There are many reasons that you may think about selling your business, ranging from retirement, lifestyle changes, ill health to simply looking to move onto something new. If your business has a good reputation and brand and is growing and making profits you may even find that you are approached to sell your business.
Here are some things to consider and bear in mind if you are thinking about selling, to make sure you maximise the opportunity and avoid the pitfalls.
Get professional help
Trying to sell your business can be a difficult task to take on when you are already running a business. Professional help can be invaluable to ensure you get the best deal and best buyer for your business and that you can stay focused on keeping your business running.
When to sell
Timing a sale can be tricky and needs to be thought about well in advance taking into account how the business is performing, what are the prospects for growth and when owners might want to retire or move onto new projects or make lifestyle changes.
Finding the right buyer
Patience may be required here as this can take some time.
You might be able to find a buyer through your own or your broker’s contacts or through an online listing.
When writing your listing online write it in a way that will attract the kind of person who may be interested in your business – useful phrases that may attract buyers are ‘lifestyle business’, ‘family business with good reputation’ or ‘plenty of repeat business/regular customers’.
If you can get more than one potential buyer interested then this will instil a little competition and can be useful to move the deal along and stop buyers delaying or messing you around.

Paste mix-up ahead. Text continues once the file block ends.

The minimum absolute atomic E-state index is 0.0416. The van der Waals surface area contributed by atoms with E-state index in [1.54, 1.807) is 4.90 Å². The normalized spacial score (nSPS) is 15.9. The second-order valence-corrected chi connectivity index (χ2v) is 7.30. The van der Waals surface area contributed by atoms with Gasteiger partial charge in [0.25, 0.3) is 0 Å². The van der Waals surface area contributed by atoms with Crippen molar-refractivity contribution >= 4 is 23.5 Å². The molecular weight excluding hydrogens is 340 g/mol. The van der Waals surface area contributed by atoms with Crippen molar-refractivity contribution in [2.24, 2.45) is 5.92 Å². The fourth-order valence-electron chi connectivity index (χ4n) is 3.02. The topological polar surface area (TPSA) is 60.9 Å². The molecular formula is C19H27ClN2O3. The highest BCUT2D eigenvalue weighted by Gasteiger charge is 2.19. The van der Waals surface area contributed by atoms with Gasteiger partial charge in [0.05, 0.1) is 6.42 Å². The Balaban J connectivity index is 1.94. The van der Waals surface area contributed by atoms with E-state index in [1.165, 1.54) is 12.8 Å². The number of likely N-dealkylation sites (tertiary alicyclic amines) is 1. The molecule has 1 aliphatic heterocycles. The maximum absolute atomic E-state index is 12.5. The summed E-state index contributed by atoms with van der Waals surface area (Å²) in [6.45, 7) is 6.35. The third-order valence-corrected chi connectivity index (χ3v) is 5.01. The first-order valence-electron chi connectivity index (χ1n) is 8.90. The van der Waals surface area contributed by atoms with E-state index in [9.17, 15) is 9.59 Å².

Preparing for the sale
Before you sell your business, you will need to make sure that it is prepared for the scrutiny of potential buyers. These preparations will help to increase the value of your business and the speed of the sale.
You will have to provide documents and information promptly to your chosen buyer during a process called “due diligence” (more detail below) so it is important to make sure you are prepared and your have gone through all your records and your finances to make sure that there aren’t any red flags that could be off-putting to a buyer or reduce the price you hope to attain for your business.
Valuing your business
There are various different methods of valuing your business and it is important to get an independent expert to value your business. Few sellers undervalue their business and many overvalue them due to a natural bias. Methods include looking at a multiple of the business profits, valuing assets, ascertaining what it would cost to build the business for scratch, looking at cash flows over time or a combination of methods can be used.
Striking the right deal requires compromise on both sides. It is a good idea to have a clear idea in advance of starting negotiations of what you want from the deal and perhaps set limits on minimum/maximum price. It is best to be as flexible as is reasonable to make a deal happen.